One of the more annoying characteristics of President Obama is his lack of graciousness, his tendency to gloat, to take victory laps, and his overall peevishness even in victory. Rather then having a “first class temperament” as the buffoonish Christopher Buckley declared in October, 2008, Obama exhibits all the tendencies of having an immature temperament, vindictive and petty and being a malignant narcissist.
“For many years, the word that Democrats hurled at Republicans was ‘divisive.’ (Their other great word was ‘mean-spirited.’) I can’t think of people — certainly of Americans — more divisive than the Obama Democrats.
You remember what Obama said during the campaign, right? He said it in a television ad: ‘Mitt Romney. Not one of us.’ Can’t get any starker than that, really.”
by Michael Goodwin
A Favorite apocryphal tale goes like this: A New Jersey town where 90 percent of the residents are Irish and 10 percent Jewish had an election. The Irish candidate got 90 percent of the vote, and the Jewish candidate got 10 percent, whereupon the Irish victor celebrated by lamenting the clannishness of the Jews.
Sore winners have always been with us, but they are especially grating when they include the president of the United States.
“It makes me so sad,” a self-employed woman I know said during Monday’s inauguration. “It’s so amazing and wonderful that America elected a black man, but I can’t enjoy it. He’s not talking to me.”I share her dismay at the partisan, joyless event, but she is wrong in one respect. Barack Obama was talking to her. He was scolding her about America’s imperfections and warning her that the liberal train will roll over her if she doesn’t get on board.
To hear Obama, you would think he was anointed by unanimous consent. The more than 63 million people who voted for someone else were cited only as obstacles to his vision. Apparently, his victory makes all other views illegitimate.
The banana-republic approach was one of many demoralizing flaws in a speech that fell short of the grand occasion. In tone and content, it struck me more as an omen of trouble than a celebration of our democracy.
The speech was full of Obama oddities, from straw men easily demolished to hazy promises wrapped in juvenile phrasings. Consider this doozy assertion to justify big government: “No single person can train all the math and science teachers we’ll need to equip our children for the future.”
And here’s a line noteworthy for its dissonance: “A nation that rewards the effort and determination of every single American, that is what this moment requires.”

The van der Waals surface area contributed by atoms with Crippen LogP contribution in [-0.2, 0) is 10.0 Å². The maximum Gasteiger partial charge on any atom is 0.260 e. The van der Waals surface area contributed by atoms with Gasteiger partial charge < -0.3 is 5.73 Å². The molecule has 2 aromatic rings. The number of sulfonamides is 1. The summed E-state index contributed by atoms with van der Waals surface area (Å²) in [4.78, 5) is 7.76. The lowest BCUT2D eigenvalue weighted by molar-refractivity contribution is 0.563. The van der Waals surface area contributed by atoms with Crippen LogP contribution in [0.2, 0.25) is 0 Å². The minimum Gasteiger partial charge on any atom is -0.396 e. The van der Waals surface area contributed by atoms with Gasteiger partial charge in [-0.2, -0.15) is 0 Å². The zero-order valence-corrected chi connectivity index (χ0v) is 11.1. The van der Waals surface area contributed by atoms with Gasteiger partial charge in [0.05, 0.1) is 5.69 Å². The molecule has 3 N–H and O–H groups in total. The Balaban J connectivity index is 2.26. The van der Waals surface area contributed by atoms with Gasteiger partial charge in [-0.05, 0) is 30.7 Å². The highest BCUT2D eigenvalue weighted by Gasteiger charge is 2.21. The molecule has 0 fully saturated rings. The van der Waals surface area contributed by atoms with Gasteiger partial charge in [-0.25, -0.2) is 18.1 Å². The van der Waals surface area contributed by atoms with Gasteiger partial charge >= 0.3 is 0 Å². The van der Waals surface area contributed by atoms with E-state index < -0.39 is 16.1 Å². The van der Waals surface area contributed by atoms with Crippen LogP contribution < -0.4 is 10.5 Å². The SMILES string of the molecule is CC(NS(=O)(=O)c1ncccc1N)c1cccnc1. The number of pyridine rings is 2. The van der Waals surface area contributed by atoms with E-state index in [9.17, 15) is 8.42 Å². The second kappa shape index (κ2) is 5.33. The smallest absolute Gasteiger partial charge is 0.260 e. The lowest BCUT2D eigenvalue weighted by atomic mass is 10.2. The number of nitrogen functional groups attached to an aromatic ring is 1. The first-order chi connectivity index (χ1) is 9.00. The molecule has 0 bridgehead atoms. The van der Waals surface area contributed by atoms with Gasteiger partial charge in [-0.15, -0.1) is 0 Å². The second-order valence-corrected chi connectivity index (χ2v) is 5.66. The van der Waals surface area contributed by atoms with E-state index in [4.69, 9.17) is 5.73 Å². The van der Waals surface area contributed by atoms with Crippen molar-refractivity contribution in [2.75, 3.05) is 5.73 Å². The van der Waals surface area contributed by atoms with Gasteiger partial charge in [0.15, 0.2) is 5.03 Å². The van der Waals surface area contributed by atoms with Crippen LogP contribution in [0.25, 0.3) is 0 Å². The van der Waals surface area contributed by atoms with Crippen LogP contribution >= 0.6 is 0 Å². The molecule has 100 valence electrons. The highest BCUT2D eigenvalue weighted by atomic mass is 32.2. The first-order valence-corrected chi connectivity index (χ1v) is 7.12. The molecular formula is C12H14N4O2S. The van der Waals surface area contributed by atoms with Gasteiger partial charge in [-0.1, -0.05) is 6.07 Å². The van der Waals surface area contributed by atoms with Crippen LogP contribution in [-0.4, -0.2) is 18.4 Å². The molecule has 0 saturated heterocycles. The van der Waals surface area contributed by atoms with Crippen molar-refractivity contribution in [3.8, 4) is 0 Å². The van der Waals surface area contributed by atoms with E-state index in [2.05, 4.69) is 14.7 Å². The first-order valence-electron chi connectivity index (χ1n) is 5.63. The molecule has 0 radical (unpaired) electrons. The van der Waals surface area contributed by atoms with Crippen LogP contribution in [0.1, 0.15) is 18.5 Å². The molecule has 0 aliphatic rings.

While a certain license comes with the job, being president does not confer the right to deny reality. Passing references to the debt and deficit were just that, as though these are trivialities instead of mortal threats.
His naked claim that “economic recovery has begun” doesn’t do justice to the devastation of the recession, or to the anemic pace of the recovery. Then again, jobs were never his obsession.
That distinction belongs to success, and for that he carries a chip on each shoulder.
Three times he decried the privileges or happiness “of the few,” setting the stage for more class warfare.
He sang the praises of the middle class, without acknowledging that median family incomes have fallen on his watch. Not his fault.
The disappointment is that he lived down to expectations and didn’t seize the chance to be more inclusive. He could have pretended to respect the idea that no political party has a monopoly on patriotism, but didn’t bother.
So he sounded like a president only for the people who want more government instead of a president of a diverse nation of 315 million people. Even the Page 1 headline of The New York Times declared that “Obama Offers Liberal Vision.” For the Times to call you a liberal means you’re pretty far out there.Obama, of course, fancies himself a modern Abe Lincoln, but he’s actually a reverse Lincoln. The 16th president went to war to save the union. The 44th seems determined to start a war to divide the union.
By that yardstick, his first term was a roaring success, and his second is off to a great start.
Taking aim, rationally
Now that there is a pause in the gun-control fever, this is a good time to focus on two little-remarked facts about weapons and crime in New York City.
First, there are probably more than 100,000 legal gun owners in the city. Second, cases where any of those owners were charged with using guns to commit crimes are as rare as the proverbial hen’s tooth.
About half the legal gun owners, or some 50,000 people, are current or retired members of the NYPD. The department says there are also about 3,100 private New Yorkers with “carry” permits, and more than 14,000 permits that allow owners to keep handguns at home for protection.
Nearly 2,900 permits are issued to private security guards, and some 20,000 rifles are registered to private citizens, most used for hunting outside the five boroughs.
Add in various state and federal law-enforcement officers based here, and the total surpasses 100,000 legal gun owners. Yet there are very few cases where owners used a legal gun illegally.
Paul Browne, deputy police commissioner, said he could think of none offhand — although he did turn up several in a later search, including some involving rogue cops. But by a clear measure, the city’s system of background checks, registrations and permitting, while cumbersome, allows gun ownership without jeopardizing public safety. Indeed, letting guns get into the right hands improves public safety.
Read the rest – Left off Bam’s train
Tags: Michael Goodwin